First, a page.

This article will cover information on Prolotherapy including general questions on Prolotherapy treatments, side effects, research, reviews and medical studies.
Prolotherapy is an in-office injection treatment that research and medical studies have shown to be an effective, trustworthy, reliable alternative to surgical and non-effective conservative care treatments. This article will list many of these studies.
Empirically, what we have seen in our patients, is that comprehensive Prolotherapy is superior to many other treatments in curing chronic joint and spine pain. It helps get people back to a happy and active lifestyle without surgery, pain medications, and years of chronic care.
In our opinion, Prolotherapy is the best type of therapy for resolving the cause of almost all chronic pain: joint instability.
Since this page may be your introduction to Prolotherapy, let us present you with a scenario that is probably very familiar to you. In fact, it may be about YOU! Rest assured we have seen thousands of people with symptoms like yours. Your physical pain is standing between the activities you once enjoyed: golf, swimming, running. Eventually, it starts to stand between you and your ability to work or play with your children or grandchildren. Once you decide the pain is severe enough to seek a professional medical opinion, your medical journey may go something like this:
- You are seeing numerous allopathic and medical specialists without success
- You have undergone many chiropractic treatments
- You have tried physical therapy
- You have tried massage therapists
- You have been taking numerous prescriptions and anti-inflammatory medications
- You have requested stronger prescription of anti-inflammatory medications
- You have decided to get a cortisone shot(s)
- You have received a nerve block
- You have decided on surgery
- You have had numerous surgeries
The end result of this journey is that you continue to suffer with the painful conditions and the various therapies may have made the pain worse! On top of poor results, you have spent a lot of time and money and have had your pain worsen
Why does this happen to so many people?
The answer is that none of the other treatments actually fix the root cause of the problem: joint instability, the missing diagnosis. Prolotherapy is specifically designed to correct the instability problem in that it strengthens and repairs the ligaments and tendons. As a result, Prolotherapy offers patients a better chance of permanently curing their pain.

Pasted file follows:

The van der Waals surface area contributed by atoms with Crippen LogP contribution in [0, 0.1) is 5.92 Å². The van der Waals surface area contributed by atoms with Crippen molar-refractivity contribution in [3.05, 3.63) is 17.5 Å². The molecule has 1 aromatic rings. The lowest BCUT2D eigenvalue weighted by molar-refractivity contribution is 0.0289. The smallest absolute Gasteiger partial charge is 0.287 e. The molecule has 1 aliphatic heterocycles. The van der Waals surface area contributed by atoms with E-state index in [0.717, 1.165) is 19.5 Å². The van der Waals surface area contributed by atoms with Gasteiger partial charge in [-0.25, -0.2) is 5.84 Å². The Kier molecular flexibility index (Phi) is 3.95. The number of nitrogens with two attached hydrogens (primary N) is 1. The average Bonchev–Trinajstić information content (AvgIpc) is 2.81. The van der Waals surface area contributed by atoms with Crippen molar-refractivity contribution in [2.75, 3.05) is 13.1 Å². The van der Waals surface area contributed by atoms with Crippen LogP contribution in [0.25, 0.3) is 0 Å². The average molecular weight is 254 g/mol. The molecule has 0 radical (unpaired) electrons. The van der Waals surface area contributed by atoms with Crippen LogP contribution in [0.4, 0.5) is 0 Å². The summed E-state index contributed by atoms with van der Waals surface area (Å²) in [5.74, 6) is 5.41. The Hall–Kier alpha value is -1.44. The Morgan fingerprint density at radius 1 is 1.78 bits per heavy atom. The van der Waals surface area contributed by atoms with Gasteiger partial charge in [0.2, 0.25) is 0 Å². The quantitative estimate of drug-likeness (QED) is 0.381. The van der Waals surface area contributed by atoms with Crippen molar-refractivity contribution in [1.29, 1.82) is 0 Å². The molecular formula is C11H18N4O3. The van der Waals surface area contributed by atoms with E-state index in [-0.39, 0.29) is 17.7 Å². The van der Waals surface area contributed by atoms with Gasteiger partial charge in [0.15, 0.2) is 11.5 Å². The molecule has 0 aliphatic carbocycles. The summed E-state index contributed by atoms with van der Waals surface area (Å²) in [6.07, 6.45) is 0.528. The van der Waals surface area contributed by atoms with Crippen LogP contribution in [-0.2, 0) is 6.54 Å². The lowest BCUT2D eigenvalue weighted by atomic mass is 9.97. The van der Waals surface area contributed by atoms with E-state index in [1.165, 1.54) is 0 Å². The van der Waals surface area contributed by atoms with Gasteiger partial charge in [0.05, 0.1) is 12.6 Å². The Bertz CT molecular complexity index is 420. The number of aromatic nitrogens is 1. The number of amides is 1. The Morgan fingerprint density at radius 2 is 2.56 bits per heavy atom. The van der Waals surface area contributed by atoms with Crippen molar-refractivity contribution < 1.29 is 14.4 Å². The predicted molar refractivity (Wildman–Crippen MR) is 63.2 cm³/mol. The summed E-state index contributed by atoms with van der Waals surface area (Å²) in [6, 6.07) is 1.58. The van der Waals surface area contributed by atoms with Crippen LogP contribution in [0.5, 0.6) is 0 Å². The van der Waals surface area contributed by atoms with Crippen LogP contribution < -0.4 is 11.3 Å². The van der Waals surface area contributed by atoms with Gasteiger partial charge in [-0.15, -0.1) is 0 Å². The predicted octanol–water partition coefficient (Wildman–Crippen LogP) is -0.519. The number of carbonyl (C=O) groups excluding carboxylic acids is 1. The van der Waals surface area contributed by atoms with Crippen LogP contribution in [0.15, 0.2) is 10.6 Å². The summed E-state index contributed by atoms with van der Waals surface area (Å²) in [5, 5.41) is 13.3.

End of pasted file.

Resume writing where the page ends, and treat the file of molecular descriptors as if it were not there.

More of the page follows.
The basic mechanism of Prolotherapy is simple. The Prolotherapy solutions are injected into the painful areas, producing a reparative healing response there. This localized inflammation triggers a wound-healing cascade, resulting in the deposition of new collagen.
New collagen shrinks as it matures. The shrinking collagen tightens the ligaments that were injected and makes them stronger and more secure, thus stabilizing the unstable joint(s).
Prolotherapy has the potential of being 100% effective in eliminating sports injuries and chronic pain, as long as the treatment is comprehensive enough to cause complete tightening and strengthening of the ligaments.
Like cabinet doors, the musculoskeletal system of the human body breaks down at the hinges (joints). In this regard, Prolotherapy is akin to a Phillips screwdriver tightening the hinges on the cabinet door. The solution to fixing the loose door is not to replace the door or oil the hinge, but to tighten the screw that holds the hinge in place. This is what Prolotherapy does as it tightens the joint connectors.
One of the most important aspects of healing is injecting enough of the right type of solution into the entire injured and weakened area(s). If this is done, the likelihood of success is excellent.
Prolotherapy treatment information
Prolotherapy involves using a safe and simple base solution containing dextrose as the primary proliferant, along with an anesthetic (procaine), that is given into and around the entire painful/injured area (many injections vs only a few injections.)
This basic Prolotherapy solution used for over 70 years includes the above mentioned hypertonic dextrose (10-25% concentration) along with an anesthetic.
In our office, we often include other natural substances, such as Sarapin. The dextrose makes the solution more concentrated than blood (hypertonic), acting as a strong proliferant. Sarapin is used to treat nerve irritation and, in our experience, acts as a proliferant. Sarapin is an extract of the pitcher plant and is one of the few materials listed in the Physicians’ Desk Reference that has no known side effects. Procaine is an anesthetic that helps reinforce the diagnosis because the patient will experience immediate pain relief after the Prolotherapy injections.
The current Prolotherapy technique described here has been administered by Dr. Hemwall and is often referred to as Hackett-Hemwall Prolotherapy for the treatment’s founding proponents.